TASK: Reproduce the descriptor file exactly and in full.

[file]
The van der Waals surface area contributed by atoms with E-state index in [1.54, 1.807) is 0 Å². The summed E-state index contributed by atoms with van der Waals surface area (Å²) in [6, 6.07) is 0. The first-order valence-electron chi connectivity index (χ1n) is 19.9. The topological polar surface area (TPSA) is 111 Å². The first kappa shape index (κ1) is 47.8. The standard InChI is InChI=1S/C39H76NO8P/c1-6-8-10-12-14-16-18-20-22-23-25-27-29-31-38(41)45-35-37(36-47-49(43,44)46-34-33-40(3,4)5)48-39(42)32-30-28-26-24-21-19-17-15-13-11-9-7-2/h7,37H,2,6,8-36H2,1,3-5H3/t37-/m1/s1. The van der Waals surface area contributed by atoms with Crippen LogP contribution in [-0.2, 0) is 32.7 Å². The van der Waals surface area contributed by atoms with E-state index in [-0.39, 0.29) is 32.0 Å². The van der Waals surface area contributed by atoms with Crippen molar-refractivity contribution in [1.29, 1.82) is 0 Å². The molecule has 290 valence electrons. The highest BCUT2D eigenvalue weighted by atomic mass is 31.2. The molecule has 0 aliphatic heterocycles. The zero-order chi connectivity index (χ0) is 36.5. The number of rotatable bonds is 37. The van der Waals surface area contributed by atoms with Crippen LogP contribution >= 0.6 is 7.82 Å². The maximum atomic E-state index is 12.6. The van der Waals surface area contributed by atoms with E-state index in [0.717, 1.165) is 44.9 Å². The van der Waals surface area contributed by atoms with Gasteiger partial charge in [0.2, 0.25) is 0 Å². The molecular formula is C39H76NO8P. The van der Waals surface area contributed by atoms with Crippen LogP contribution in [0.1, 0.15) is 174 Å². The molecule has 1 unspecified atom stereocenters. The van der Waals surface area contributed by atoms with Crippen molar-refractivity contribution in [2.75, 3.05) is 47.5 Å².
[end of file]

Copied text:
The van der Waals surface area contributed by atoms with E-state index in [1.54, 1.807) is 0 Å². The summed E-state index contributed by atoms with van der Waals surface area (Å²) in [6, 6.07) is 0. The first-order valence-electron chi connectivity index (χ1n) is 19.9. The topological polar surface area (TPSA) is 111 Å². The first kappa shape index (κ1) is 47.8. The standard InChI is InChI=1S/C39H76NO8P/c1-6-8-10-12-14-16-18-20-22-23-25-27-29-31-38(41)45-35-37(36-47-49(43,44)46-34-33-40(3,4)5)48-39(42)32-30-28-26-24-21-19-17-15-13-11-9-7-2/h7,37H,2,6,8-36H2,1,3-5H3/t37-/m1/s1. The van der Waals surface area contributed by atoms with Crippen LogP contribution in [-0.2, 0) is 32.7 Å². The van der Waals surface area contributed by atoms with E-state index in [-0.39, 0.29) is 32.0 Å². The van der Waals surface area contributed by atoms with Crippen molar-refractivity contribution in [1.29, 1.82) is 0 Å². The molecule has 290 valence electrons. The highest BCUT2D eigenvalue weighted by atomic mass is 31.2. The molecule has 0 aliphatic heterocycles. The zero-order chi connectivity index (χ0) is 36.5. The number of rotatable bonds is 37. The van der Waals surface area contributed by atoms with Crippen LogP contribution >= 0.6 is 7.82 Å². The maximum atomic E-state index is 12.6. The van der Waals surface area contributed by atoms with E-state index in [0.717, 1.165) is 44.9 Å². The van der Waals surface area contributed by atoms with Gasteiger partial charge in [0.2, 0.25) is 0 Å². The molecular formula is C39H76NO8P. The van der Waals surface area contributed by atoms with Crippen LogP contribution in [0.1, 0.15) is 174 Å². The molecule has 1 unspecified atom stereocenters. The van der Waals surface area contributed by atoms with Crippen molar-refractivity contribution in [2.75, 3.05) is 47.5 Å².